ESA’s Rosetta spacecraft has made the first in situ detection of oxygen molecules outgassing from a comet, a surprising observation that suggests they were incorporated into the comet during its formation. This news story is mirrored from the main ESA web portal.
CometWatch this week comprises two NAVCAM images acquired six hours apart on 26 October 2015. The images have been lightly enhanced to reveal some detail of the comet’s activity (the unprocessed images are available at the end of the post). In the six hours that passed Rosetta also moved 2.3 kilometres closer to the comet, resulting in slightly different image scales between the two images.
Today's CometWatch entry was taken by Rosetta’s NAVCAM on 18 October 2015, at 433 km from the nucleus of Comet 67P/Churyumov-Gerasimenko.
This image of Comet 67P/Churyumov-Gerasimenko was taken by Rosetta’s NAVCAM on 9 October from a distance of 579 km.
OSIRIS scientists have created a spectacular anaglyph view of a jet seen blasting from the nucleus of Comet 67P/Churyumov-Gerasimenko in August.
On 28 September, a scientific paper was published in Nature, presenting a view on the formation scenario of Comet 67P/Churyumov-Gerasimenko, based on Rosetta OSIRIS images (read our news report here). The paper, led by Dr Matteo Massironi of the University of Padova, Italy, evaluated two possible models to explain the comet's curious shape: the merging of two cometesimals or the erosion of a single object. Observational data and thorough analysis of the comet's gravity field pointed towards the first of the two hypotheses: 67P/C-G seems to have originated from two separately formed comets that merged at low speed.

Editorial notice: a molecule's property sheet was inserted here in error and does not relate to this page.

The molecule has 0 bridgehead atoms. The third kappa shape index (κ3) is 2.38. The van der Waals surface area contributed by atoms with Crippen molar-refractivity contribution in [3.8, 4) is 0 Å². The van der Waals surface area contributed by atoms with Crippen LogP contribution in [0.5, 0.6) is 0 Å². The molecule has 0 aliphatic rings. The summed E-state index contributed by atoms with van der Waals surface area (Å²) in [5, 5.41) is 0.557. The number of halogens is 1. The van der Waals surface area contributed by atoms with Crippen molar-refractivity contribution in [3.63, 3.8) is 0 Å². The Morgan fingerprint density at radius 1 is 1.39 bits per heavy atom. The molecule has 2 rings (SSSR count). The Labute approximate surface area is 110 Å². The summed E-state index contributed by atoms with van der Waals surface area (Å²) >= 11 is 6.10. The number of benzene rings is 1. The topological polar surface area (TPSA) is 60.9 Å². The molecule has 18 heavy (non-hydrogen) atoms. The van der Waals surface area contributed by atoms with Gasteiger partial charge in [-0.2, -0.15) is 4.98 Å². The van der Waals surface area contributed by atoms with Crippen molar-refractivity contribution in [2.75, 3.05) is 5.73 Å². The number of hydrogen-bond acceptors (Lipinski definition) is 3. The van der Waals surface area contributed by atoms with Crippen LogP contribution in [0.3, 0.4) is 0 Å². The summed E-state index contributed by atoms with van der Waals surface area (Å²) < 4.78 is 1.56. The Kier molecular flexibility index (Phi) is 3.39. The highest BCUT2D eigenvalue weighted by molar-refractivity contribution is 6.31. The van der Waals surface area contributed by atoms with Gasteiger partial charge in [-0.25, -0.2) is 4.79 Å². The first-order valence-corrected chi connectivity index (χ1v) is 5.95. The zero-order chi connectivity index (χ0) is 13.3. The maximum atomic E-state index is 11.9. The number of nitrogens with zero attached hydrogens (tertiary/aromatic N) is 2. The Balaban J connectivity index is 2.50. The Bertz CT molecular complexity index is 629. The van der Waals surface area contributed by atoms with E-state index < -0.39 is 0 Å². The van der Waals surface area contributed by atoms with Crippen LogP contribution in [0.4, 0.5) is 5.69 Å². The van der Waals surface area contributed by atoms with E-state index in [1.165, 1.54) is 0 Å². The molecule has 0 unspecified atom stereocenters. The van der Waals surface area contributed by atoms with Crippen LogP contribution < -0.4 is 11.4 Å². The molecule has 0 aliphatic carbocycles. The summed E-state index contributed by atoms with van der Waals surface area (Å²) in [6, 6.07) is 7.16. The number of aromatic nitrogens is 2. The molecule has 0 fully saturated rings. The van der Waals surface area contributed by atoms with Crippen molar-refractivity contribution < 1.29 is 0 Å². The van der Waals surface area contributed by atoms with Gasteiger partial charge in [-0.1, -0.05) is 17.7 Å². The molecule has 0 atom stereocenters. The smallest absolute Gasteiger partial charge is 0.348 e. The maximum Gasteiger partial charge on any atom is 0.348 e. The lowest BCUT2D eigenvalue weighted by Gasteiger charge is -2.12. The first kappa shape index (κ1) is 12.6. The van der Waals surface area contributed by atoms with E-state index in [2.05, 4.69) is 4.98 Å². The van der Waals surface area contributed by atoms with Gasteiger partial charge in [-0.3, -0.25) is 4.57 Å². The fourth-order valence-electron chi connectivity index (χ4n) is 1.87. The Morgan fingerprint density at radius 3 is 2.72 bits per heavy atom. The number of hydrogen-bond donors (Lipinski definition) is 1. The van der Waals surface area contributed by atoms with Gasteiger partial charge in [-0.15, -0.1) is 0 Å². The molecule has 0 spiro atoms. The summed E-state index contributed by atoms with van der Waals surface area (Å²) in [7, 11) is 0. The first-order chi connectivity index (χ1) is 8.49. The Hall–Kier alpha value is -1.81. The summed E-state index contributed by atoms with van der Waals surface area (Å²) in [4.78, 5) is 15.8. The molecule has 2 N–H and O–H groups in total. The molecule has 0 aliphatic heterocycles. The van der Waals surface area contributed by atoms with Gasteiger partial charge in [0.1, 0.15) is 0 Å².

Today's CometWatch entry is an image from Rosetta’s NAVCAM taken on 1 October 2015, at a distance of 1323 km from the nucleus of Comet 67P/Churyumov-Gerasimenko.
Scientists from the European Space Agency's Rosetta mission are honoring their deceased colleague, Claudia Alexander of NASA's Jet Propulsion Laboratory in Pasadena, California, by naming a feature after her on the mission's target, comet 67P/Churyumov-Gerasimenko.
Today's CometWatch entry is an image taken by Rosetta’s NAVCAM on 30 September 2015, about 1488 km from the nucleus of Comet 67P/Churyumov-Gerasimenko. The image was taken a few hours after the spacecraft had reached the farthest point – 1500 km from the nucleus – on its far excursion to study the coma and plasma environment of 67P/C-G on a broader scale.
The mass spectrometer ROSINA on ESA’s comet probe Rosetta has for the first time detected the noble gas argon in the coma of 67P/Churyumov-Gerasimenko. This measurement adds to the debate about the role of comets in delivering various "ingredients," such as water, to Earth.